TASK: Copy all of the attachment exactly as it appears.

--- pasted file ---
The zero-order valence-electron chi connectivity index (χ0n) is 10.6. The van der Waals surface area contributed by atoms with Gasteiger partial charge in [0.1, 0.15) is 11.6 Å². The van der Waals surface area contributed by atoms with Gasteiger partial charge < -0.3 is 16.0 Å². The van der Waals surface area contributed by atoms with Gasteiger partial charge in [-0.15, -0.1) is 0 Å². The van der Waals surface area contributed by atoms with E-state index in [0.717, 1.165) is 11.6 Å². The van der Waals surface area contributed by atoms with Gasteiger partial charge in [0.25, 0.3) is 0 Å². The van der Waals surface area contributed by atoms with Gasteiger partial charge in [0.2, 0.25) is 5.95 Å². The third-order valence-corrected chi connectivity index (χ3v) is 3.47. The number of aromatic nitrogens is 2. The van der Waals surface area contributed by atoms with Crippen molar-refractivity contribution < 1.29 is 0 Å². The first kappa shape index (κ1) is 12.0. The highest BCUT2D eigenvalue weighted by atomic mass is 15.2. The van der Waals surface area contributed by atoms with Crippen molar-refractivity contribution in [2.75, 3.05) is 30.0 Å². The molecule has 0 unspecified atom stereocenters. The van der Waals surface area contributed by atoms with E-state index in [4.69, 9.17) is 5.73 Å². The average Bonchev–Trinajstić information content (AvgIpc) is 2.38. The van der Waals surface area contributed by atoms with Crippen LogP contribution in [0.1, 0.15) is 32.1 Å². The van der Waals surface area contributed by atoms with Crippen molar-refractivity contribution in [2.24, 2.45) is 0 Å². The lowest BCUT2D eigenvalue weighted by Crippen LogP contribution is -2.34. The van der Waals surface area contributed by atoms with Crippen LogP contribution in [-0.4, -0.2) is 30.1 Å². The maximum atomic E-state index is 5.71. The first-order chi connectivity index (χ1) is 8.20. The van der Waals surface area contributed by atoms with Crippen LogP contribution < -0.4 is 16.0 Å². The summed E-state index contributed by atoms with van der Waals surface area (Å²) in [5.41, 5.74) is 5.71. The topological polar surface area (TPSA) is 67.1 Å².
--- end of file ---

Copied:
The zero-order valence-electron chi connectivity index (χ0n) is 10.6. The van der Waals surface area contributed by atoms with Gasteiger partial charge in [0.1, 0.15) is 11.6 Å². The van der Waals surface area contributed by atoms with Gasteiger partial charge < -0.3 is 16.0 Å². The van der Waals surface area contributed by atoms with Gasteiger partial charge in [-0.15, -0.1) is 0 Å². The van der Waals surface area contributed by atoms with E-state index in [0.717, 1.165) is 11.6 Å². The van der Waals surface area contributed by atoms with Gasteiger partial charge in [0.25, 0.3) is 0 Å². The van der Waals surface area contributed by atoms with Gasteiger partial charge in [0.2, 0.25) is 5.95 Å². The third-order valence-corrected chi connectivity index (χ3v) is 3.47. The number of aromatic nitrogens is 2. The van der Waals surface area contributed by atoms with Crippen molar-refractivity contribution < 1.29 is 0 Å². The first kappa shape index (κ1) is 12.0. The highest BCUT2D eigenvalue weighted by atomic mass is 15.2. The van der Waals surface area contributed by atoms with Crippen molar-refractivity contribution in [2.75, 3.05) is 30.0 Å². The molecule has 0 unspecified atom stereocenters. The van der Waals surface area contributed by atoms with E-state index in [4.69, 9.17) is 5.73 Å². The average Bonchev–Trinajstić information content (AvgIpc) is 2.38. The van der Waals surface area contributed by atoms with Crippen LogP contribution in [0.1, 0.15) is 32.1 Å². The van der Waals surface area contributed by atoms with Crippen molar-refractivity contribution in [2.24, 2.45) is 0 Å². The lowest BCUT2D eigenvalue weighted by Crippen LogP contribution is -2.34. The van der Waals surface area contributed by atoms with Crippen LogP contribution in [-0.4, -0.2) is 30.1 Å². The maximum atomic E-state index is 5.71. The first-order chi connectivity index (χ1) is 8.20. The van der Waals surface area contributed by atoms with Crippen LogP contribution < -0.4 is 16.0 Å². The summed E-state index contributed by atoms with van der Waals surface area (Å²) in [5.41, 5.74) is 5.71. The topological polar surface area (TPSA) is 67.1 Å².